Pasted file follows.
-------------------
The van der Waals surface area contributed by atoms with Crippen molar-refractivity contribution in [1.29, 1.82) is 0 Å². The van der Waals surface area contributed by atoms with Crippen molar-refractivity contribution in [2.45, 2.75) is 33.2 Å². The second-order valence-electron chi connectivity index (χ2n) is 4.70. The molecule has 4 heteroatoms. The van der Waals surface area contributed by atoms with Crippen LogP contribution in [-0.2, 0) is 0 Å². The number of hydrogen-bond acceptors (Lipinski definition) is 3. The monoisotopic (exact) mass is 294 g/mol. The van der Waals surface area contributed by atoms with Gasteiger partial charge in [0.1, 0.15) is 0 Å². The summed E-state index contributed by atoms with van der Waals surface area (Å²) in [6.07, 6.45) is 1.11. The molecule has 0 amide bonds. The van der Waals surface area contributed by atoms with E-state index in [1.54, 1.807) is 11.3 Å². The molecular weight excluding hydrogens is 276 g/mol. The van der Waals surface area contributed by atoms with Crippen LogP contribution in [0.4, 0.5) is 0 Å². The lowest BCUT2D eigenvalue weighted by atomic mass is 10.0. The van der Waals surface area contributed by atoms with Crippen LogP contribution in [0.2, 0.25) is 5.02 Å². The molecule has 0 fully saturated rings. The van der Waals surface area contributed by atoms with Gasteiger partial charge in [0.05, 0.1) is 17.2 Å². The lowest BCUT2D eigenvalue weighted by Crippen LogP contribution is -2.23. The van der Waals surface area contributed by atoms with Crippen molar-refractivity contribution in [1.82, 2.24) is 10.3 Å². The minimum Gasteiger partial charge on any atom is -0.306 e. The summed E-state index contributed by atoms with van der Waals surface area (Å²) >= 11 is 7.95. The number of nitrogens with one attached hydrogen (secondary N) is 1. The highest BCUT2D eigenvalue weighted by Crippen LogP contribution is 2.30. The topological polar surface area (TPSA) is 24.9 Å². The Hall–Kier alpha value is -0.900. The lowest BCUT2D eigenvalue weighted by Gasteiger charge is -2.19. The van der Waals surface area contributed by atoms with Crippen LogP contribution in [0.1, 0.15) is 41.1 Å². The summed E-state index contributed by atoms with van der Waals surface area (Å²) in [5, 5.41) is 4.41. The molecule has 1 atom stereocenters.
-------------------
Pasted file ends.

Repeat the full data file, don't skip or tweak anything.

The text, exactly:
The van der Waals surface area contributed by atoms with Crippen molar-refractivity contribution in [1.29, 1.82) is 0 Å². The van der Waals surface area contributed by atoms with Crippen molar-refractivity contribution in [2.45, 2.75) is 33.2 Å². The second-order valence-electron chi connectivity index (χ2n) is 4.70. The molecule has 4 heteroatoms. The van der Waals surface area contributed by atoms with Crippen LogP contribution in [-0.2, 0) is 0 Å². The number of hydrogen-bond acceptors (Lipinski definition) is 3. The monoisotopic (exact) mass is 294 g/mol. The van der Waals surface area contributed by atoms with Gasteiger partial charge in [0.1, 0.15) is 0 Å². The summed E-state index contributed by atoms with van der Waals surface area (Å²) in [6.07, 6.45) is 1.11. The molecule has 0 amide bonds. The van der Waals surface area contributed by atoms with E-state index in [1.54, 1.807) is 11.3 Å². The molecular weight excluding hydrogens is 276 g/mol. The van der Waals surface area contributed by atoms with Crippen LogP contribution in [0.4, 0.5) is 0 Å². The lowest BCUT2D eigenvalue weighted by atomic mass is 10.0. The van der Waals surface area contributed by atoms with Crippen LogP contribution in [0.2, 0.25) is 5.02 Å². The molecule has 0 fully saturated rings. The van der Waals surface area contributed by atoms with Gasteiger partial charge in [0.05, 0.1) is 17.2 Å². The lowest BCUT2D eigenvalue weighted by Crippen LogP contribution is -2.23. The van der Waals surface area contributed by atoms with Crippen molar-refractivity contribution in [1.82, 2.24) is 10.3 Å². The minimum Gasteiger partial charge on any atom is -0.306 e. The summed E-state index contributed by atoms with van der Waals surface area (Å²) >= 11 is 7.95. The number of nitrogens with one attached hydrogen (secondary N) is 1. The highest BCUT2D eigenvalue weighted by Crippen LogP contribution is 2.30. The topological polar surface area (TPSA) is 24.9 Å². The Hall–Kier alpha value is -0.900. The lowest BCUT2D eigenvalue weighted by Gasteiger charge is -2.19. The van der Waals surface area contributed by atoms with Crippen LogP contribution in [0.1, 0.15) is 41.1 Å². The summed E-state index contributed by atoms with van der Waals surface area (Å²) in [5, 5.41) is 4.41. The molecule has 1 atom stereocenters.